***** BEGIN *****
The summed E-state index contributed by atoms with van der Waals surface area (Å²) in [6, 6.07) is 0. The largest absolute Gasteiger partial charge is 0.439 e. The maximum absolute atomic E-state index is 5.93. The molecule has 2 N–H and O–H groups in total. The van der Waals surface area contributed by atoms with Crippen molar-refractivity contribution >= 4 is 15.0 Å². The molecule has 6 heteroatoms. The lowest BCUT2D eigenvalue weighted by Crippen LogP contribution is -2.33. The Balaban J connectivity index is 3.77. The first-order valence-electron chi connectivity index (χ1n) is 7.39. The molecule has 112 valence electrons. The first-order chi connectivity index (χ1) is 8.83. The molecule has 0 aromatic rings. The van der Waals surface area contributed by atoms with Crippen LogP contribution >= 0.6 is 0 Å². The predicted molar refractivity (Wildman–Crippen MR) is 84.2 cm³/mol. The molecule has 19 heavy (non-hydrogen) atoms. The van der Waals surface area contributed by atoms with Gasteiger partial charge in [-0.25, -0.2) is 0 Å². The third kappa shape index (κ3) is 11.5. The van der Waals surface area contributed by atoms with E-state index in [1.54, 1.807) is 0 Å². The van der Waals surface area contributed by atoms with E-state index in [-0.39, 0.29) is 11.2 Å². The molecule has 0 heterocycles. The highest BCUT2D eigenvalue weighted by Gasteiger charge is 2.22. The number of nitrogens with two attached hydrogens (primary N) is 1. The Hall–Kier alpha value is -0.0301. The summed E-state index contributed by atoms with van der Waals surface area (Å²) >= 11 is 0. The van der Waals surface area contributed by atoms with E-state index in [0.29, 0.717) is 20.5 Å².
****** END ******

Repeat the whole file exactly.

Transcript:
The summed E-state index contributed by atoms with van der Waals surface area (Å²) in [6, 6.07) is 0. The largest absolute Gasteiger partial charge is 0.439 e. The maximum absolute atomic E-state index is 5.93. The molecule has 2 N–H and O–H groups in total. The van der Waals surface area contributed by atoms with Crippen molar-refractivity contribution >= 4 is 15.0 Å². The molecule has 6 heteroatoms. The lowest BCUT2D eigenvalue weighted by Crippen LogP contribution is -2.33. The Balaban J connectivity index is 3.77. The first-order valence-electron chi connectivity index (χ1n) is 7.39. The molecule has 112 valence electrons. The first-order chi connectivity index (χ1) is 8.83. The molecule has 0 aromatic rings. The van der Waals surface area contributed by atoms with Crippen LogP contribution >= 0.6 is 0 Å². The predicted molar refractivity (Wildman–Crippen MR) is 84.2 cm³/mol. The molecule has 19 heavy (non-hydrogen) atoms. The van der Waals surface area contributed by atoms with Gasteiger partial charge in [-0.25, -0.2) is 0 Å². The third kappa shape index (κ3) is 11.5. The van der Waals surface area contributed by atoms with E-state index in [1.54, 1.807) is 0 Å². The van der Waals surface area contributed by atoms with E-state index in [-0.39, 0.29) is 11.2 Å². The molecule has 0 heterocycles. The highest BCUT2D eigenvalue weighted by Gasteiger charge is 2.22. The number of nitrogens with two attached hydrogens (primary N) is 1. The Hall–Kier alpha value is -0.0301. The summed E-state index contributed by atoms with van der Waals surface area (Å²) >= 11 is 0. The van der Waals surface area contributed by atoms with E-state index in [0.29, 0.717) is 20.5 Å².